Last night the Royal Institute of British Architects (RIBA) unveiled the 2018 RIBA Stirling Prize winner as the Bloomberg building, designed by Foster + Partners. This vast London office building brings Lord Foster and his team their third Stirling Prize win – uncontestedly the most prestigious architecture prize in the UK,.
As the new European headquarters for Bloomberg, the building has been credited as the world’s most sustainable office, and is said to be the largest stone building in the City of London since St Paul’s Cathedral. Its gracefully slatted facade sits elegantly behind the City of London Magistrates' Court. Bloomberg is comprised of two buildings connected by a bridge, each sitting either side of a new public arcade, which re-establishes an ancient Roman road. This complex scheme also incorporates new access to Bank Underground station, cafes and restaurants, and a museum displaying the Roman Temple of Mithras, which was discovered on the site sixty years ago.
View from Mansion House Street. Image by James Newton
The building is huge – a whole city block's worth of space, but the client's vision for was for it to be "a good neighbour", and so its been designed sensitively, giving priority to public space and visual harmony. The design incorporates three new public spaces, which open-up the area of the city in which Bloomberg is sited.
The Bloomberg entrance on Queen Victoria Street. Image by Nigel Young, Foster + Partners
The Bloomberg Arcade viewed from Cannon Street. Image by Nigel Young, Foster + Partners
Internally, visual drama steadily builds, beginning with an entrance ‘Vortex’ – a double-height art work formed from three curved timber shells. High-speed lifts then carry users to the sixth floor ‘Pantry’ – a large concourse and café space with views across the City, framing the iconic dome of St Paul's Cathedral. A 210m-high, winding, bronze ‘ramp’ descends to link the office floors below, offering users opportunities to meet and converse between their tasks.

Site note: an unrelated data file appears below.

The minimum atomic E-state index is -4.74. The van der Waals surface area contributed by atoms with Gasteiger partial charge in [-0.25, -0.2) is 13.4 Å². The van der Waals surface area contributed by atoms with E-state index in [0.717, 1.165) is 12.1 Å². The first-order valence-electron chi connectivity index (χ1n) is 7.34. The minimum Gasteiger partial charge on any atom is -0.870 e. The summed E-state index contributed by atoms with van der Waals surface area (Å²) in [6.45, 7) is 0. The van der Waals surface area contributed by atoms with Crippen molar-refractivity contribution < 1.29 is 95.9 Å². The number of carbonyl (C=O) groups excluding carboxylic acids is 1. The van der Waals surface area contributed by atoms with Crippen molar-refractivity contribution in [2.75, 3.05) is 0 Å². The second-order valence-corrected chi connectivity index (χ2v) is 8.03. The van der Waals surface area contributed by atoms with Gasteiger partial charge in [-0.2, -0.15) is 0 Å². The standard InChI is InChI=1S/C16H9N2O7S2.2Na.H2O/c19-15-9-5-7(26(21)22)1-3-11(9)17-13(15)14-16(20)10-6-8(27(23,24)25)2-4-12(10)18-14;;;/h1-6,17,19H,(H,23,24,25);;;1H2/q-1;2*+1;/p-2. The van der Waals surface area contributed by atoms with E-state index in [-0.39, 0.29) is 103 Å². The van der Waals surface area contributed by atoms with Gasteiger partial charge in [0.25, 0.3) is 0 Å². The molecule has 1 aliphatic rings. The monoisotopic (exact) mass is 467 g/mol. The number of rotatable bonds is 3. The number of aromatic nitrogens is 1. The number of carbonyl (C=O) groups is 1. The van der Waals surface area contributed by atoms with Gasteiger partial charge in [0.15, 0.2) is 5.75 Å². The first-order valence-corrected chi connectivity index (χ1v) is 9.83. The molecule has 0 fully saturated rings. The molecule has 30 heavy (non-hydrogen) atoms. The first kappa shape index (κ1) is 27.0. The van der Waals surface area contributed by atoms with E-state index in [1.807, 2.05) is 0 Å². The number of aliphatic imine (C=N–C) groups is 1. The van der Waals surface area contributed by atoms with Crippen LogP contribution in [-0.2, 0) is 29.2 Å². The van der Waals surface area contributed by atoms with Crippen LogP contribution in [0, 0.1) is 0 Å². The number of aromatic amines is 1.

Bloomberg interior, the vortex. Image by Nigel Young, Foster + Partners
Bloomberg, double-height Pantry overlooking St Paul's Cathedral. Image by James Newton
Workspaces are clustered within a wide open-plan scheme, adhering to the client's desire to redefine the spatial conventions of office architecture. "‘When we embarked on this project, we wanted to create a cutting-edge design that would push the boundaries of what an office building could be, which meant setting new standards for openness and sustainability," said Michael R. Bloomberg, Founder of Bloomberg L.P. and Bloomberg Philanthropies. Each workplace floor includes multi-function ceilings fitted with 2.5 million polished aluminium ‘petals’ to regulate acoustics, temperature and light, creating a uniquely holistic user-centric environment for work.
Bloomberg interior, triple helix ramp. Image by James Newton
Bloomberg claims to be the most sustainable office building in the world, designed to use 73 per cent less water and 35 per cent less than a standard office building. It was given a 98.5 per cent score by BREEAM (Building Research Establishment Environmental Assessment Method). If it does do everything it says on the box, Bloomberg really is pushing the bar of integrated sustainability far above what it has reached hitherto.
But this building's sustainability extends beyond its energy footprint and penetrates the increasingly elusive realm of visual sustainability. In a city as architecturally diverse as London, paying visual respect to urban context is something that many contemporary architects have got wrong. Not this time. Last year's winner was all about architecture that works seamlessly with the long-awaited wants and needs of a community. This year's winner shows us what we should want as we move forward, and what we absolutely need.
For more on Foster + Partners' 2018 RIBA Stirling Winning building, Bloomberg, visit the RIBA website.
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